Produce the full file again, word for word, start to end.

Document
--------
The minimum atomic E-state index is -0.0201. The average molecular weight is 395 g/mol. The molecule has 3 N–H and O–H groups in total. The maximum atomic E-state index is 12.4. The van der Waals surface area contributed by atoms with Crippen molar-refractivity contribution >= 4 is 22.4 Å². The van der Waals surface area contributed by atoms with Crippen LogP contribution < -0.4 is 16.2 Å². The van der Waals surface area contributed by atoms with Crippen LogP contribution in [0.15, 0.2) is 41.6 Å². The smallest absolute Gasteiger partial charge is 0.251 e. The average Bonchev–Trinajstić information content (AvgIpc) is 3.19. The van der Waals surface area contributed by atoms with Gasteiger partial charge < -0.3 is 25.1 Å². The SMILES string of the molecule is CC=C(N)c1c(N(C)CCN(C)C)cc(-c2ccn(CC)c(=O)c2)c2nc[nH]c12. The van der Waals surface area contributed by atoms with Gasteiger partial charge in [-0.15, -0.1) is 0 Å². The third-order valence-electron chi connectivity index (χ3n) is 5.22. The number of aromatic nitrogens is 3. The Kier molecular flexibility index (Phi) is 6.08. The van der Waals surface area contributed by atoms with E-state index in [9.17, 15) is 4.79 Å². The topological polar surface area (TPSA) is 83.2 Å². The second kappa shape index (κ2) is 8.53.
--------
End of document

The minimum atomic E-state index is -0.0201. The average molecular weight is 395 g/mol. The molecule has 3 N–H and O–H groups in total. The maximum atomic E-state index is 12.4. The van der Waals surface area contributed by atoms with Crippen molar-refractivity contribution >= 4 is 22.4 Å². The van der Waals surface area contributed by atoms with Crippen LogP contribution < -0.4 is 16.2 Å². The van der Waals surface area contributed by atoms with Crippen LogP contribution in [0.15, 0.2) is 41.6 Å². The smallest absolute Gasteiger partial charge is 0.251 e. The average Bonchev–Trinajstić information content (AvgIpc) is 3.19. The van der Waals surface area contributed by atoms with Gasteiger partial charge < -0.3 is 25.1 Å². The SMILES string of the molecule is CC=C(N)c1c(N(C)CCN(C)C)cc(-c2ccn(CC)c(=O)c2)c2nc[nH]c12. The van der Waals surface area contributed by atoms with Gasteiger partial charge in [-0.15, -0.1) is 0 Å². The third-order valence-electron chi connectivity index (χ3n) is 5.22. The number of aromatic nitrogens is 3. The Kier molecular flexibility index (Phi) is 6.08. The van der Waals surface area contributed by atoms with E-state index in [9.17, 15) is 4.79 Å². The topological polar surface area (TPSA) is 83.2 Å². The second kappa shape index (κ2) is 8.53.